Finally, I’d say that when you look at violence in our communities, it’s really the ability to have economic opportunity that allows women to break cycles of violence and I think for Asian immigrant women, the choices are limited. It’s really important we both create choices and also improve the quality of all jobs so every job out there is one you can take pride in and support your family on and you can do it with dignity. As I started doing the work, these things became clear to me that we need to really support the leadership of women and the voices of women, that we need to be doing organizing and advocacy and that we need to be building an agenda that really expands opportunity and brings value and dignity to all kinds of work.

AS: What are your next goals?

AP: There’s over 2 million domestic workers in this country and we want to organize all of them. We’re building organizations in 20 cities around the country so we’re going to continue that organizing. In 2013, after we win in California this year, which we will, we want to introduce legislation in six additional states. Those are Maryland, Washington, Massachusetts, Colorado, Illinois and Hawaii. We’ll be really aggressively pushing for labor standards for domestic workers and recognition. At the national level, we’re working together with 200 organizations representing people from all walks of life, including seniors and people with disabilities, people who need care together with homecare workers and domestic workers to build a movement together that’s about transforming long-term care for everyone. We want to create 2 million new jobs in homecare. We want to transform caregiver jobs so that they’re quality, dignified jobs that everyone can take pride in and we want to make care more affordable so every single person who needs care in this country can get it and have the choice to stay at home and in their communities as they age, as well as create a path to citizenship for immigrant care workers. This campaign called Caring Across Generations is trying to bring together people of all walks of life to create a more caring economy that really recognizes everyone’s dignity. It’s a big, exciting campaign that’s going to be doing a lot of work this year, including a national senior convention in Florida in September to really lift up the voices of our elders.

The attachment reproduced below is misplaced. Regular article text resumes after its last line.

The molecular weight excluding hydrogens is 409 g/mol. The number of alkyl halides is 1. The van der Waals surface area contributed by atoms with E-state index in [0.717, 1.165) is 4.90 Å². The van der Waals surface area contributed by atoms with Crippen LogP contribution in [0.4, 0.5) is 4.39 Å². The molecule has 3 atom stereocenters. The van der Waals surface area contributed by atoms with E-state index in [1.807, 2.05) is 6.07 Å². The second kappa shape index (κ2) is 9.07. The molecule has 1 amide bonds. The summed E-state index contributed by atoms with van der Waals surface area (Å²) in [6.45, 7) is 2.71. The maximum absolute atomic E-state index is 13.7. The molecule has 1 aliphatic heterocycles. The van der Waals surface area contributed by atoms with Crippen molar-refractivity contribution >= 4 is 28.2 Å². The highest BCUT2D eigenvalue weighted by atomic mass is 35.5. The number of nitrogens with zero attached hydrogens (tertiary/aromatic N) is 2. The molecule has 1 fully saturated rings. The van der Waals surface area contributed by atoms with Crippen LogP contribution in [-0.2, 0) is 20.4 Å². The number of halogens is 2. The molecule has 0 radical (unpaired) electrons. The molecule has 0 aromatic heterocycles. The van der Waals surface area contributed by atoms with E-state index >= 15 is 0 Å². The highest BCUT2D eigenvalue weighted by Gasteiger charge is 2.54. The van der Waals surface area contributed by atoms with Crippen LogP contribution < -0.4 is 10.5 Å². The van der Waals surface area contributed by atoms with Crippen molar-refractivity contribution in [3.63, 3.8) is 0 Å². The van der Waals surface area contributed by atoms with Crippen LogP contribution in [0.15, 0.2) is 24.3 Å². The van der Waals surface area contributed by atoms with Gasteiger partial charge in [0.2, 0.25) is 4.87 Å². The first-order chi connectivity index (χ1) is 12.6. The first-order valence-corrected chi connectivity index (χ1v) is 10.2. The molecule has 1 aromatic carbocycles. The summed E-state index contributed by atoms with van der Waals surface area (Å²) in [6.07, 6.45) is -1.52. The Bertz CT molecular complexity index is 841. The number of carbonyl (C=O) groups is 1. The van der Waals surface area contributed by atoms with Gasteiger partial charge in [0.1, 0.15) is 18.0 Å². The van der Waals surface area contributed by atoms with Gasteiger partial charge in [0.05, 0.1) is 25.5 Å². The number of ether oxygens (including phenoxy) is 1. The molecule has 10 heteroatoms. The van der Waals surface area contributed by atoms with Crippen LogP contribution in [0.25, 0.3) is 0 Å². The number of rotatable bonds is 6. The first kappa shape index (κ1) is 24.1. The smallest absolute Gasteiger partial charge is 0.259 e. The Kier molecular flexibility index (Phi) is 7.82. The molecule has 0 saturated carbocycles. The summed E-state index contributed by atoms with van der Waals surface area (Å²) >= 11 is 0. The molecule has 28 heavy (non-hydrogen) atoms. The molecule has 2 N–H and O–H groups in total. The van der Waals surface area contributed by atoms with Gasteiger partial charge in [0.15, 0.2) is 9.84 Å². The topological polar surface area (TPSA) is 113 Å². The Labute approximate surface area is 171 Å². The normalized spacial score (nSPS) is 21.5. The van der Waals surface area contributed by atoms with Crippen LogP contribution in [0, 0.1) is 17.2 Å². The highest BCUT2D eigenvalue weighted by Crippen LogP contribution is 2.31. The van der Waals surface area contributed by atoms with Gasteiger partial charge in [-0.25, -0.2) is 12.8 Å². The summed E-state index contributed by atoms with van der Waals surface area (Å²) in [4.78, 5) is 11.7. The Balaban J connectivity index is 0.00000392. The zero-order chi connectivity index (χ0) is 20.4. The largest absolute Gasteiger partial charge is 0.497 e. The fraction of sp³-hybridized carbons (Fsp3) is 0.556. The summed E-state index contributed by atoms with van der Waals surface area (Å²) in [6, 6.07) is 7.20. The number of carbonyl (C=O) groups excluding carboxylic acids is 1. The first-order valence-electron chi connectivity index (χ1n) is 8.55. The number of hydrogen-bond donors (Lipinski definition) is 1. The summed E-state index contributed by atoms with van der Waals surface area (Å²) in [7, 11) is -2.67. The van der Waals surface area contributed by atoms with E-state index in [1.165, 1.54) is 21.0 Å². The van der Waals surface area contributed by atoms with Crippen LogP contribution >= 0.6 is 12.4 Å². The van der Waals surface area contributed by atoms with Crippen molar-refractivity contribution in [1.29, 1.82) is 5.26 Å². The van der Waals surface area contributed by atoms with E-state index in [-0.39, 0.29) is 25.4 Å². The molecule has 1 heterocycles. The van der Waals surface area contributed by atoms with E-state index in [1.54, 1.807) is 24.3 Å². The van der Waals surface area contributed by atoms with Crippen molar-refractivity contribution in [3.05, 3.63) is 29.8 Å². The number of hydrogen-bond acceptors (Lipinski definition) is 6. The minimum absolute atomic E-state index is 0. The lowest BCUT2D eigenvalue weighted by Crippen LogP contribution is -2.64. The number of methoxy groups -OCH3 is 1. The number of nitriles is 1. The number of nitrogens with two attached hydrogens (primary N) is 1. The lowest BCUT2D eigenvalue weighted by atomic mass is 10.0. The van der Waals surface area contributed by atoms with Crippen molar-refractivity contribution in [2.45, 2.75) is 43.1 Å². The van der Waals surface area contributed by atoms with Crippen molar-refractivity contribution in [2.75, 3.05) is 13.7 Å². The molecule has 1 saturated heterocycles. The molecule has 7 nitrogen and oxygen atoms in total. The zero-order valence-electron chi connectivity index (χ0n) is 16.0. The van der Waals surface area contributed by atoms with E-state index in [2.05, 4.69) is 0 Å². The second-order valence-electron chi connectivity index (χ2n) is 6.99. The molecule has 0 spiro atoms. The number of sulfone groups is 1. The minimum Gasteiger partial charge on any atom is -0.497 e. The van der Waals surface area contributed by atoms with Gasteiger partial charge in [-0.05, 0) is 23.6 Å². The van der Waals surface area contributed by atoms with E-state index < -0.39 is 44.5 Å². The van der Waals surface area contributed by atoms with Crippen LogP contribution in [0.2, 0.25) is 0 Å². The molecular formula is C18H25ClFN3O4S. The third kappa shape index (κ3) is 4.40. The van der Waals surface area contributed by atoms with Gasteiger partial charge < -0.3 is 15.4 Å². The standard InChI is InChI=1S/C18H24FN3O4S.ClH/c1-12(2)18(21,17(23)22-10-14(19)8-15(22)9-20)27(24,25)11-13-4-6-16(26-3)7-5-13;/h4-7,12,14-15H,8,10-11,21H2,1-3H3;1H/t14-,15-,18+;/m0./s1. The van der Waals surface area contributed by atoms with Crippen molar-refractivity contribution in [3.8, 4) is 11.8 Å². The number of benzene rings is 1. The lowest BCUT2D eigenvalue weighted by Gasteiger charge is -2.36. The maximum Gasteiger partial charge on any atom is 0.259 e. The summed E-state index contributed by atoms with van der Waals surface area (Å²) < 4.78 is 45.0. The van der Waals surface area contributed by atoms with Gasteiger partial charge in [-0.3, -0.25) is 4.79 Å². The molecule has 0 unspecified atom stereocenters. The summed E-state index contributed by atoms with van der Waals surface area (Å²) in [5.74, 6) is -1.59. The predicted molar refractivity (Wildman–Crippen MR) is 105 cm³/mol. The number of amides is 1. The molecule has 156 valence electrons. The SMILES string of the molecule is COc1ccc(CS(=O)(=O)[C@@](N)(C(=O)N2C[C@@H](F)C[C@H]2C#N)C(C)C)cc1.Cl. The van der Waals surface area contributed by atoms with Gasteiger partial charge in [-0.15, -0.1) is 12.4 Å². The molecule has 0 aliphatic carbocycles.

AS: What are some of the challenges you face?